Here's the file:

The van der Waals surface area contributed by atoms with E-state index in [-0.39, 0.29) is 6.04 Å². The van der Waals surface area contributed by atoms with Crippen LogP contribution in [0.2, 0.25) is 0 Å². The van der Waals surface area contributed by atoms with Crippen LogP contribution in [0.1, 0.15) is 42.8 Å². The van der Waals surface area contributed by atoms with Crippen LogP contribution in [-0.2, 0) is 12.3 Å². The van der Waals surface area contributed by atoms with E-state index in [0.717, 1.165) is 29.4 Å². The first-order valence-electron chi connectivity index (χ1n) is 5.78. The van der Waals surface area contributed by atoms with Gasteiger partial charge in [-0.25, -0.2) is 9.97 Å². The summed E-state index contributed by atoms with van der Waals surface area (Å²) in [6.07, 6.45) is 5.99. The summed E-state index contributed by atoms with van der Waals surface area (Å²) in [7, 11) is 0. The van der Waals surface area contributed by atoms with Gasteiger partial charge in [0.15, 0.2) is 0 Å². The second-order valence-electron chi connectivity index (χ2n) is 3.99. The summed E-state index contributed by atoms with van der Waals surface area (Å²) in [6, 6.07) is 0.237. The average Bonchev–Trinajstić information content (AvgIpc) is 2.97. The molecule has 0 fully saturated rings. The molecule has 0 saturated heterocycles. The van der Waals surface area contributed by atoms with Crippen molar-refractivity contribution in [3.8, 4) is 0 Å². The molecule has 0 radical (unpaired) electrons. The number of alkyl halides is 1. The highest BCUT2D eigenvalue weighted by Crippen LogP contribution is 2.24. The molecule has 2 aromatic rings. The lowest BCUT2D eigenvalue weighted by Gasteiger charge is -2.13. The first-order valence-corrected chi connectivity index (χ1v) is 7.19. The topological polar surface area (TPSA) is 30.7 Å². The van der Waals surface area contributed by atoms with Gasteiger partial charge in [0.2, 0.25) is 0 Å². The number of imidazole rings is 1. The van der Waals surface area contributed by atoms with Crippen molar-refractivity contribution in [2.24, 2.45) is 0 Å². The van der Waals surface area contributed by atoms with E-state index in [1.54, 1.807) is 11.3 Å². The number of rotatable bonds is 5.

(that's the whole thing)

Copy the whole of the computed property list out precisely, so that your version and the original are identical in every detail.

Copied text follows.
The van der Waals surface area contributed by atoms with E-state index in [-0.39, 0.29) is 6.04 Å². The van der Waals surface area contributed by atoms with Crippen LogP contribution in [0.2, 0.25) is 0 Å². The van der Waals surface area contributed by atoms with Crippen LogP contribution in [0.1, 0.15) is 42.8 Å². The van der Waals surface area contributed by atoms with Crippen LogP contribution in [-0.2, 0) is 12.3 Å². The van der Waals surface area contributed by atoms with E-state index in [0.717, 1.165) is 29.4 Å². The first-order valence-electron chi connectivity index (χ1n) is 5.78. The van der Waals surface area contributed by atoms with Gasteiger partial charge in [-0.25, -0.2) is 9.97 Å². The summed E-state index contributed by atoms with van der Waals surface area (Å²) in [6.07, 6.45) is 5.99. The summed E-state index contributed by atoms with van der Waals surface area (Å²) in [7, 11) is 0. The van der Waals surface area contributed by atoms with Gasteiger partial charge in [0.15, 0.2) is 0 Å². The second-order valence-electron chi connectivity index (χ2n) is 3.99. The summed E-state index contributed by atoms with van der Waals surface area (Å²) in [6, 6.07) is 0.237. The average Bonchev–Trinajstić information content (AvgIpc) is 2.97. The molecule has 0 fully saturated rings. The molecule has 0 saturated heterocycles. The van der Waals surface area contributed by atoms with Crippen molar-refractivity contribution in [3.8, 4) is 0 Å². The molecule has 0 radical (unpaired) electrons. The number of alkyl halides is 1. The highest BCUT2D eigenvalue weighted by Crippen LogP contribution is 2.24. The molecule has 2 aromatic rings. The lowest BCUT2D eigenvalue weighted by Gasteiger charge is -2.13. The first-order valence-corrected chi connectivity index (χ1v) is 7.19. The topological polar surface area (TPSA) is 30.7 Å². The van der Waals surface area contributed by atoms with Gasteiger partial charge in [0.2, 0.25) is 0 Å². The number of imidazole rings is 1. The van der Waals surface area contributed by atoms with Crippen molar-refractivity contribution in [2.24, 2.45) is 0 Å². The van der Waals surface area contributed by atoms with E-state index in [1.54, 1.807) is 11.3 Å². The number of rotatable bonds is 5.